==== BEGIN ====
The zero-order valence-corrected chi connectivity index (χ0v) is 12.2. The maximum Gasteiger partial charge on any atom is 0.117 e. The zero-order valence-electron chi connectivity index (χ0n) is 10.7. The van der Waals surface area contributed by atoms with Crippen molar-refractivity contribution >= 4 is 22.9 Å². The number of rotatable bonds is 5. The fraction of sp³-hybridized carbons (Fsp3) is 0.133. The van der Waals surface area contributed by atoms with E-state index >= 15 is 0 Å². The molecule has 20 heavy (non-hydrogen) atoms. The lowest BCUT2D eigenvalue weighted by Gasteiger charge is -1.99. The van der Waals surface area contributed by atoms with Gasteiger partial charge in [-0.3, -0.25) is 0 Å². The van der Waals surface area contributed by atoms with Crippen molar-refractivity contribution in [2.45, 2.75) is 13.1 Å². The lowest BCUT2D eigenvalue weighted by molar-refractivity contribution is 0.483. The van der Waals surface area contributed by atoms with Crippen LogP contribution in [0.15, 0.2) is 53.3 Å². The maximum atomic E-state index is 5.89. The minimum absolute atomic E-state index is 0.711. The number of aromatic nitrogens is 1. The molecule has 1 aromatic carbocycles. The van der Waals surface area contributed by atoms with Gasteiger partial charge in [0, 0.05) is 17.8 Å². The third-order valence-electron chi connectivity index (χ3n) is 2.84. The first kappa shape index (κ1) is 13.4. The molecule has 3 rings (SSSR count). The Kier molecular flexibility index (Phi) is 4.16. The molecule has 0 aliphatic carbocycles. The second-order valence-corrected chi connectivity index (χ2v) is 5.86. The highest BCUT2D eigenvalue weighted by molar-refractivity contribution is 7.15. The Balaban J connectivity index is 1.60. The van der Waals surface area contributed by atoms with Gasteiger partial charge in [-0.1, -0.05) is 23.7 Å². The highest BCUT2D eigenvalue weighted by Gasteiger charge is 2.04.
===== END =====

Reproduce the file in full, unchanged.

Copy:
The zero-order valence-corrected chi connectivity index (χ0v) is 12.2. The maximum Gasteiger partial charge on any atom is 0.117 e. The zero-order valence-electron chi connectivity index (χ0n) is 10.7. The van der Waals surface area contributed by atoms with Crippen molar-refractivity contribution >= 4 is 22.9 Å². The number of rotatable bonds is 5. The fraction of sp³-hybridized carbons (Fsp3) is 0.133. The van der Waals surface area contributed by atoms with E-state index >= 15 is 0 Å². The molecule has 20 heavy (non-hydrogen) atoms. The lowest BCUT2D eigenvalue weighted by Gasteiger charge is -1.99. The van der Waals surface area contributed by atoms with Gasteiger partial charge in [-0.3, -0.25) is 0 Å². The van der Waals surface area contributed by atoms with Crippen molar-refractivity contribution in [2.45, 2.75) is 13.1 Å². The lowest BCUT2D eigenvalue weighted by molar-refractivity contribution is 0.483. The van der Waals surface area contributed by atoms with Crippen LogP contribution in [0.15, 0.2) is 53.3 Å². The maximum atomic E-state index is 5.89. The minimum absolute atomic E-state index is 0.711. The number of aromatic nitrogens is 1. The molecule has 1 aromatic carbocycles. The van der Waals surface area contributed by atoms with Gasteiger partial charge in [0, 0.05) is 17.8 Å². The third-order valence-electron chi connectivity index (χ3n) is 2.84. The first kappa shape index (κ1) is 13.4. The molecule has 3 rings (SSSR count). The Kier molecular flexibility index (Phi) is 4.16. The molecule has 0 aliphatic carbocycles. The second-order valence-corrected chi connectivity index (χ2v) is 5.86. The highest BCUT2D eigenvalue weighted by molar-refractivity contribution is 7.15. The Balaban J connectivity index is 1.60. The van der Waals surface area contributed by atoms with Gasteiger partial charge in [-0.1, -0.05) is 23.7 Å². The highest BCUT2D eigenvalue weighted by Gasteiger charge is 2.04.